Improving the Immediate Environment
- Create an allergen-free room. A bedroom is often the best and most practical choice. By preventing your pet from entering this room, you can ensure at least eight hours of freedom from allergens every night. It’s a good idea to use hypoallergenic bedding and pillow materials.
- Limit fabrics. Allergens collect in rugs, drapes and upholstery, so do your best to limit or eliminate them from your home. If you choose to keep some fabrics, steam-clean them regularly. Cotton-covered furniture is the smartest choice, and washable blinds or shades make good window treatments.
- Vacuum frequently using a vacuum equipped with a HEPA (high-efficiency particulate arresting) filter or a disposable electrostatic bag. Other kinds of bags will permit allergens to blow back out of the vacuum.
- Install an air purifier fitted with a HEPA filter. Our modern, energy-efficient homes lock in air that is loaded with allergens, so it’s smart to let in some fresh air daily.
- Use anti-allergen room sprays. These sprays deactivate allergens, rendering them harmless. Ask your allergist for a product recommendation.
- Clean the litter box frequently. Use lowdust, perfume-free filler. Clumping litter is a good choice.
- Dust regularly. Wiping down the walls will also cut down on allergens.
- Invest in washable pet bedding and cages that can be cleaned often and easily.
Decontaminating Your Pet
- Bathe your pet at least once a week. Your veterinarian can recommend a shampoo that won’t dry out his skin. Bathing works to wash off the allergens that accumulate in an animal’s fur.
- Wipe your pet with a product formulated to prevent dander from building up and flaking off into the environment. Ask your veterinarian to suggest one that is safe to use on animals who groom themselves.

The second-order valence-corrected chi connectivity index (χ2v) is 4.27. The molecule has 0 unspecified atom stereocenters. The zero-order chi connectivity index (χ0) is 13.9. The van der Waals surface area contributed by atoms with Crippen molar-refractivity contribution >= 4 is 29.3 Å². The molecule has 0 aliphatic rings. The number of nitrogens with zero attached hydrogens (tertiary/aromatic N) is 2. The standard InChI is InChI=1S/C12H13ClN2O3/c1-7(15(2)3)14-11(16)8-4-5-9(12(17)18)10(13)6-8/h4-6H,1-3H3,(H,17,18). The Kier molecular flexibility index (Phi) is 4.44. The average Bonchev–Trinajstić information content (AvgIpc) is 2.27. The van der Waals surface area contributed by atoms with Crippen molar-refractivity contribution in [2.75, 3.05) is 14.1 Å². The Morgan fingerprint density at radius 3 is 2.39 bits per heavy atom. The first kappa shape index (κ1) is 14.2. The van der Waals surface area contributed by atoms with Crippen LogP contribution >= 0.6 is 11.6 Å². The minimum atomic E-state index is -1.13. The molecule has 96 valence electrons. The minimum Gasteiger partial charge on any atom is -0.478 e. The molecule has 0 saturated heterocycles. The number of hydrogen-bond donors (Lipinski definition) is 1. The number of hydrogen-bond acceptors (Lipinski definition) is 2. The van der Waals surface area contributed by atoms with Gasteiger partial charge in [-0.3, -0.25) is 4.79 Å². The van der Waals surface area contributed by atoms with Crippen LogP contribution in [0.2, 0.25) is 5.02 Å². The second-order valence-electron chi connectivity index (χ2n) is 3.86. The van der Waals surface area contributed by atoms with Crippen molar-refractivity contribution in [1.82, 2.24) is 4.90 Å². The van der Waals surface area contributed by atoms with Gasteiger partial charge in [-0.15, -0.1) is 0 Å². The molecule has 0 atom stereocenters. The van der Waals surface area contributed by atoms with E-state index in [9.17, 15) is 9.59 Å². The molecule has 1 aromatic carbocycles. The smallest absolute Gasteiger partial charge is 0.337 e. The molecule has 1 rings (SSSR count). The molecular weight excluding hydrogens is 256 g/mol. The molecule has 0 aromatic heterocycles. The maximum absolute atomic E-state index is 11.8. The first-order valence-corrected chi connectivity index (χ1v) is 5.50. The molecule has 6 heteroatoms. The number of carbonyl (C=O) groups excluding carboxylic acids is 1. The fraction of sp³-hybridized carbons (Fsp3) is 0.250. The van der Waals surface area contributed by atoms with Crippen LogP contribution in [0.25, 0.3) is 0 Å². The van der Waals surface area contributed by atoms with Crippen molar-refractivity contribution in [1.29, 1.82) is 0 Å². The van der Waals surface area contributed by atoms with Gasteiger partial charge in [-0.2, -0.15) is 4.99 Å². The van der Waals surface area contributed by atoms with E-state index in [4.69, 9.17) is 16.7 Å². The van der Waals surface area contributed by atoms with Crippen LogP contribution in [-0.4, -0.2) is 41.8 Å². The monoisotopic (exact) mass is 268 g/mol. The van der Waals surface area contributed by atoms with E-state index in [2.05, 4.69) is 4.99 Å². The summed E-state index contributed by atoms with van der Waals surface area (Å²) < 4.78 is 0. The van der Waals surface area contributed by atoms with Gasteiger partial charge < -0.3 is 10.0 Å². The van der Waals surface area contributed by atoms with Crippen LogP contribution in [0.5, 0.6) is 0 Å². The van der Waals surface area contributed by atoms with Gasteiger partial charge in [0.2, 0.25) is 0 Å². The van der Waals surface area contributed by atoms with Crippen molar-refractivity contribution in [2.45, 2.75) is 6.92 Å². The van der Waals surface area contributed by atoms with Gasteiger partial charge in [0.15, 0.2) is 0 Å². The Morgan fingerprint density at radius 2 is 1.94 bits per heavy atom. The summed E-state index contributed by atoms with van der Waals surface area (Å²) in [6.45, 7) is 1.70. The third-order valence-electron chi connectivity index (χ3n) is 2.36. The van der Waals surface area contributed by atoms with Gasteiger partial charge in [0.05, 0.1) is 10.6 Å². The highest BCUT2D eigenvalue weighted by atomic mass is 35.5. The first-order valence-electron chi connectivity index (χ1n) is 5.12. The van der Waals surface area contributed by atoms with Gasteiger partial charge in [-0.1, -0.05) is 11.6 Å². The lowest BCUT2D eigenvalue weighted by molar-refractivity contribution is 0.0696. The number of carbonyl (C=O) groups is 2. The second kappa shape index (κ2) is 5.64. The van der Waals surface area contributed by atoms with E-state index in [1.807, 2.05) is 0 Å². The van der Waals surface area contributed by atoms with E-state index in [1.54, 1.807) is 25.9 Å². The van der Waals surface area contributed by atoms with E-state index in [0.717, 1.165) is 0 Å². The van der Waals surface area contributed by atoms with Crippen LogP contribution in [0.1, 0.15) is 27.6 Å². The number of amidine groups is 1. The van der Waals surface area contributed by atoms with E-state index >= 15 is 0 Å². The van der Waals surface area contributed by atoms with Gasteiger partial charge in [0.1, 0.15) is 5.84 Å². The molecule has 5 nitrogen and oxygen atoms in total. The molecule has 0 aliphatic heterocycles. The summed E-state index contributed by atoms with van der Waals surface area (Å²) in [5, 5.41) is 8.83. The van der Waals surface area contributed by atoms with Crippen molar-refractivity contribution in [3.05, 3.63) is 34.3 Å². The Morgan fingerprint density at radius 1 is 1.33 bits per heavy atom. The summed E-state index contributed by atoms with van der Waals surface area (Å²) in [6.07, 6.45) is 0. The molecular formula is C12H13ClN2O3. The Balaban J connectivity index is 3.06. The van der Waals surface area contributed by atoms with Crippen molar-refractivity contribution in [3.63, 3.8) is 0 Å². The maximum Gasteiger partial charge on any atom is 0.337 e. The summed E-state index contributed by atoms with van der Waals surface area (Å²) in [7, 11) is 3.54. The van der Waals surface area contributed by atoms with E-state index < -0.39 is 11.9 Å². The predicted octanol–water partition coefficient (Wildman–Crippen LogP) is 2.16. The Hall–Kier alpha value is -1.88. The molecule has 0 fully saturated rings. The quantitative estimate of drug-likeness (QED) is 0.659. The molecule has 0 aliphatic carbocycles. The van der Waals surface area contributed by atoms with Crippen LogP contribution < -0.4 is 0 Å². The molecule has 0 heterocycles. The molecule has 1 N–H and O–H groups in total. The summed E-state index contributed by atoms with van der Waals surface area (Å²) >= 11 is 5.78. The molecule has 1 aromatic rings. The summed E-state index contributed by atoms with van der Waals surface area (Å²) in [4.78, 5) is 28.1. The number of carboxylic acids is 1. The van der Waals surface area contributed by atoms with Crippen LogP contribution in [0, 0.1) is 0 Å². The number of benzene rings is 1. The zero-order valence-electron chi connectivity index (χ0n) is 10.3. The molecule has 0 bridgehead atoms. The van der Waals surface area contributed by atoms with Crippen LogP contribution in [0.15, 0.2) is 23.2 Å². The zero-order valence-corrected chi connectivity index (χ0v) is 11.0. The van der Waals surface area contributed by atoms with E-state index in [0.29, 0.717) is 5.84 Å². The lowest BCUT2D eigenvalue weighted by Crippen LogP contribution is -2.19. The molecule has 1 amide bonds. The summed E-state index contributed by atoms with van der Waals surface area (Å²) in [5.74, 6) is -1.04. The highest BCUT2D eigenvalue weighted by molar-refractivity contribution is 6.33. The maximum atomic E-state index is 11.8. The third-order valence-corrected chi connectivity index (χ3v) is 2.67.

- Note any symptoms of dermatitis exhibited by your companion animal. Dermatitis often leads to accelerated skin and fur shedding, which will up your allergen exposure.
- Brush or comb your pet frequently. It’s best to do this outdoors, if possible. (The ASPCA does not recommend keeping cats outdoors, so make sure your feline is leashed if you take him outside.)
Taking Care of Yourself
- If possible, have someone other than yourself do the housecleaning, litter box work and pet washing, wiping and brushing. If you must clean the house or change the litter, be sure to wear a dust mask.
- Wash your hands after handling your companion animal and before touching your face. The areas around your nose and eyes are particularly sensitive to allergens.
- Designate a “pet outfit” from among your most easily washed clothes. Wear it when playing or cuddling with your companion, and you’ll leave other clothing uncontaminated.
- Find a physician, preferably an allergy specialist, who will make sure that your pet is the cause of your allergies and will help alleviate your symptoms. Medications and immunotherapy (desensitizing shots) can often allow you and your companion animal to remain together happily ever after.